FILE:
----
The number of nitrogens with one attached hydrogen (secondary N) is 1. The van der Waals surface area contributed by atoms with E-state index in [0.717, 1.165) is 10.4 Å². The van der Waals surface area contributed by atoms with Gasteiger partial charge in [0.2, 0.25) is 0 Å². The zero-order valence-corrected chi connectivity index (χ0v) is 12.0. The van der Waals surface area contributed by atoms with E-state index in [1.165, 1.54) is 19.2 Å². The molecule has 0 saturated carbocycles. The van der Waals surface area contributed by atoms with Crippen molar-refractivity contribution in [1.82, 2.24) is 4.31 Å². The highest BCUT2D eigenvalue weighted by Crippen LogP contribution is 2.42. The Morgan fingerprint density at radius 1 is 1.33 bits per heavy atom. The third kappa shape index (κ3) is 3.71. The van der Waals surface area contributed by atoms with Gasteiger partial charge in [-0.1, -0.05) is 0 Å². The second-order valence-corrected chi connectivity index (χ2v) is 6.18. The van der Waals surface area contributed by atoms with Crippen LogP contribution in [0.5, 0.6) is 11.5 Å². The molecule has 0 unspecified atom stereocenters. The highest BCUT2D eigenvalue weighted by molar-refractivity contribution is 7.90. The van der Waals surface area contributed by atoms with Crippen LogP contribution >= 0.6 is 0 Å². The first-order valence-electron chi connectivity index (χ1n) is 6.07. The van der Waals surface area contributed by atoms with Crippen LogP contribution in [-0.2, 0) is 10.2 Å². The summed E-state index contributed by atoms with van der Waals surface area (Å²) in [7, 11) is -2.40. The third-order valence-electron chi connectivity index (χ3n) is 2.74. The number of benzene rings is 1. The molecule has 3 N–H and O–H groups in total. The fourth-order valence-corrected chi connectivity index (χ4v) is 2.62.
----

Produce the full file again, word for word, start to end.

The number of nitrogens with one attached hydrogen (secondary N) is 1. The van der Waals surface area contributed by atoms with E-state index in [0.717, 1.165) is 10.4 Å². The van der Waals surface area contributed by atoms with Gasteiger partial charge in [0.2, 0.25) is 0 Å². The zero-order valence-corrected chi connectivity index (χ0v) is 12.0. The van der Waals surface area contributed by atoms with E-state index in [1.165, 1.54) is 19.2 Å². The molecule has 0 saturated carbocycles. The van der Waals surface area contributed by atoms with Crippen molar-refractivity contribution in [1.82, 2.24) is 4.31 Å². The highest BCUT2D eigenvalue weighted by Crippen LogP contribution is 2.42. The Morgan fingerprint density at radius 1 is 1.33 bits per heavy atom. The third kappa shape index (κ3) is 3.71. The van der Waals surface area contributed by atoms with Gasteiger partial charge in [-0.1, -0.05) is 0 Å². The second-order valence-corrected chi connectivity index (χ2v) is 6.18. The van der Waals surface area contributed by atoms with Crippen LogP contribution in [0.5, 0.6) is 11.5 Å². The molecule has 0 unspecified atom stereocenters. The highest BCUT2D eigenvalue weighted by molar-refractivity contribution is 7.90. The van der Waals surface area contributed by atoms with Crippen LogP contribution >= 0.6 is 0 Å². The first-order valence-electron chi connectivity index (χ1n) is 6.07. The van der Waals surface area contributed by atoms with Crippen LogP contribution in [-0.2, 0) is 10.2 Å². The summed E-state index contributed by atoms with van der Waals surface area (Å²) in [7, 11) is -2.40. The third-order valence-electron chi connectivity index (χ3n) is 2.74. The number of benzene rings is 1. The molecule has 3 N–H and O–H groups in total. The fourth-order valence-corrected chi connectivity index (χ4v) is 2.62.